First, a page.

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Blade of Grass

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About Blade of Grass

  • Title
    Trying to break the forum
  • Birthday June 2

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    Intel 4960x 4GHz @ 1.22v
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    Corsair Dominator Platinum 16GB 1866MHz
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    Samsung 850 Pro 250GB, Kingston HyperX 3k 128GB SSD, Western Digital RE4 1TB
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    XFX ProSeries 750w
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    ASUS PA248Q, Samsung 2233
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    Be Quiet Dark Rock 2
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    Mionix Naos 7000
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Profile Information

  • Gender
    Male
  • Location
    Waterloo, Ontario
  • Interests
    Software Development, Design, Computer Security, Photography, Fashion
  • Occupation
    Student

Recent Profile Visitors

7,067 profile views
  1. Simple Java Array Question

    You could use the IntStream.range() method if you want int[] b = IntStream.range(1, 17).toArray(); But other than that your options are most optimally to just use for loops.
  2. Not the type of tracking I'm talking about, web tracking !== app tracking. I'm talking about how Apple only gives devs access to your advertising ID and gives you the ability to create a new one OR disable it (which sets it to 0), also how the sandbox prevents apps from tracking you across installations (if you change your ad ID).
  3. AWS instance as a VPN

    It depends how much traffic you're going to make. Data transfer costs are quite costly, so if you're looking to be moving a lot of data a traditional VPN service would serve you better (or even renting from a provider that gives you a lot of data transfer for a lower cost).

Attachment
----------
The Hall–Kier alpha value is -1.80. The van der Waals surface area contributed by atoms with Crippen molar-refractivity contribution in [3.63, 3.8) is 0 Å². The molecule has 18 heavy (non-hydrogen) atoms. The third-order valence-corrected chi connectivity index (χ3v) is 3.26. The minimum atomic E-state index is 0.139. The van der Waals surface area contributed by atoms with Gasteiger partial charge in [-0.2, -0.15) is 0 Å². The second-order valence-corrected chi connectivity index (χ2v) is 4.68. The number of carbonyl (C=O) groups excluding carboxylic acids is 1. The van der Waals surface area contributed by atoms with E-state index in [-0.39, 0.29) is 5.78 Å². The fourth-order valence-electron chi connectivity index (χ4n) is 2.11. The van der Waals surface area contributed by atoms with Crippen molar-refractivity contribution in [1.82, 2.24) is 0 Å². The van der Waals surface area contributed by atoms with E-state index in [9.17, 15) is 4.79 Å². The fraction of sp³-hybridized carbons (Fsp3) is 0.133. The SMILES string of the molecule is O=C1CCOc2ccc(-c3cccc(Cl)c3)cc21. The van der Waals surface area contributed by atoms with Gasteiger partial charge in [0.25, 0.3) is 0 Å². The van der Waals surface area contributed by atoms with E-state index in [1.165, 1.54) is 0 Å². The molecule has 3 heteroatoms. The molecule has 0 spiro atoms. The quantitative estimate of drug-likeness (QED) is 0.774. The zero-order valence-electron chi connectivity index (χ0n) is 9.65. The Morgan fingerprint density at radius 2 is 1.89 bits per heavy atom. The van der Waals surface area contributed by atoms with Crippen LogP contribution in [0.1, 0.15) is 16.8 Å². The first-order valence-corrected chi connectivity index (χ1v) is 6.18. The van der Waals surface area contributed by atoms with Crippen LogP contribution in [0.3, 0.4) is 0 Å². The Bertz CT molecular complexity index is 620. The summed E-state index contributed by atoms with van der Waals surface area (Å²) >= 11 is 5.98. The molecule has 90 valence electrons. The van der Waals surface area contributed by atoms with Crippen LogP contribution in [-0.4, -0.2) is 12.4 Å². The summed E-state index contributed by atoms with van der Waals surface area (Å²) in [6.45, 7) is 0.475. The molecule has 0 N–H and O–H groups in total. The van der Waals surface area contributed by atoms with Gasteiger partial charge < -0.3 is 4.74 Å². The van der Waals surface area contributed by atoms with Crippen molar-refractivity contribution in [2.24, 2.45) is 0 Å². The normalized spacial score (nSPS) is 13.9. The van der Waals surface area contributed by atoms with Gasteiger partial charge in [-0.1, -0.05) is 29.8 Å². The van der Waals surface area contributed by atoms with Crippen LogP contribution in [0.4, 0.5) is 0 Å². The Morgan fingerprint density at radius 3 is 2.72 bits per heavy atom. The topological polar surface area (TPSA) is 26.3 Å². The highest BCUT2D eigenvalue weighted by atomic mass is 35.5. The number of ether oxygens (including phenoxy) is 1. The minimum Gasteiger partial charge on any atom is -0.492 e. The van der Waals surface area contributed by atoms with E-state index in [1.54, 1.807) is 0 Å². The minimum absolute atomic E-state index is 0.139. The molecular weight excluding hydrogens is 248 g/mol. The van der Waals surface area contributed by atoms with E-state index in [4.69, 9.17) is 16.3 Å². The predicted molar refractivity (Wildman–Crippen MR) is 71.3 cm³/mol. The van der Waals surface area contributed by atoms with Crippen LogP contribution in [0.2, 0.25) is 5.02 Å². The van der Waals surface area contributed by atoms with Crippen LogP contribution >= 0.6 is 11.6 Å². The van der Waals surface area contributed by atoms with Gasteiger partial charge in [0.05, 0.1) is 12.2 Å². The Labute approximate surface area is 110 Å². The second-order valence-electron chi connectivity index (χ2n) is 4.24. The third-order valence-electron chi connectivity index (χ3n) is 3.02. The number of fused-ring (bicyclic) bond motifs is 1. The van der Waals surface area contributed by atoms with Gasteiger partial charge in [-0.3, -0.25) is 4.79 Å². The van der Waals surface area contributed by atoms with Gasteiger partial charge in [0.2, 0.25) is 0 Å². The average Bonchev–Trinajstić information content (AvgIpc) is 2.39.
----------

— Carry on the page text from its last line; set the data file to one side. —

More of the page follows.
4. Apple Products are great.

    The notch is really not noticeable with use What's wrong with the MB and MBP? LOL, don't disagree with you here To be fair, this targets quite a different market. You can't draw on a the screen of a MacBook Or a bigger screen to use for media consumption? My phone doesn't sit on my wrist though... Sounds like you have a selection bias, what sector do you work in? How is it "very rare" when Macs are still very popular in art, tech, business and education?
  5. iOS requires explicit consent before any permission is granted, and allows your to easily disable permission (on a per-app basis). Apple also has made it so it's nearly impossible for apps to track the users (you can disable targeted advertising, which removes any ability for apps to track you).
  6. root is not always enabled, it's by default disabled. Ubuntu also gives you the option to leave root disabled and use sudo--exactly what MacOS does. My understanding is that root is disabled by default and the first attempt actually enables the root account, but since the account has no password, on the second attempt you can login with no password.
  7. Except researches have been able to defeat the fingerprint readers on all the smartphones which have them? Regardless, this article sums up the discussion nicely. https://www.troyhunt.com/face-id-touch-id-pins-no-id-and-pragmatic-security/
  8. "Non-compete" agreements are legal in a lot jurisdictions (https://en.wikipedia.org/wiki/Non-compete_clause)
  9. PUBG is now using Azure for multiplayer rather than AWS